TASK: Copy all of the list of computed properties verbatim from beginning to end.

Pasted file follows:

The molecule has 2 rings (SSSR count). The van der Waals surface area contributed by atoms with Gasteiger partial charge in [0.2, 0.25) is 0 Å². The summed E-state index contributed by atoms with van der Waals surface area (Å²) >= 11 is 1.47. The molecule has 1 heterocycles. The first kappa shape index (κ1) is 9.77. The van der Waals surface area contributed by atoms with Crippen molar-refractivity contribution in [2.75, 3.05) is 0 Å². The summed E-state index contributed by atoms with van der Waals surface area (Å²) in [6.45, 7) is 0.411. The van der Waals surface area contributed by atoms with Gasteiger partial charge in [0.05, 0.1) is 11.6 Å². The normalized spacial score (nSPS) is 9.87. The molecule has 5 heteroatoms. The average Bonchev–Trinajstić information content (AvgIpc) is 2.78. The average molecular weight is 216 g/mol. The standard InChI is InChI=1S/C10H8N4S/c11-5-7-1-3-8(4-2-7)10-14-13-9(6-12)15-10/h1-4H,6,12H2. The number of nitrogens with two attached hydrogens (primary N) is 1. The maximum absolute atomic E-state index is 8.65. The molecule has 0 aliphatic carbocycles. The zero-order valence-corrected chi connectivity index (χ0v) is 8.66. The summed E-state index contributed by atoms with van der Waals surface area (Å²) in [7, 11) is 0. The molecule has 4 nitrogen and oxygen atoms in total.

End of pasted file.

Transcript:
The molecule has 2 rings (SSSR count). The van der Waals surface area contributed by atoms with Gasteiger partial charge in [0.2, 0.25) is 0 Å². The summed E-state index contributed by atoms with van der Waals surface area (Å²) >= 11 is 1.47. The molecule has 1 heterocycles. The first kappa shape index (κ1) is 9.77. The van der Waals surface area contributed by atoms with Crippen molar-refractivity contribution in [2.75, 3.05) is 0 Å². The summed E-state index contributed by atoms with van der Waals surface area (Å²) in [6.45, 7) is 0.411. The van der Waals surface area contributed by atoms with Gasteiger partial charge in [0.05, 0.1) is 11.6 Å². The normalized spacial score (nSPS) is 9.87. The molecule has 5 heteroatoms. The average Bonchev–Trinajstić information content (AvgIpc) is 2.78. The average molecular weight is 216 g/mol. The standard InChI is InChI=1S/C10H8N4S/c11-5-7-1-3-8(4-2-7)10-14-13-9(6-12)15-10/h1-4H,6,12H2. The number of nitrogens with two attached hydrogens (primary N) is 1. The maximum absolute atomic E-state index is 8.65. The molecule has 0 aliphatic carbocycles. The zero-order valence-corrected chi connectivity index (χ0v) is 8.66. The summed E-state index contributed by atoms with van der Waals surface area (Å²) in [7, 11) is 0. The molecule has 4 nitrogen and oxygen atoms in total.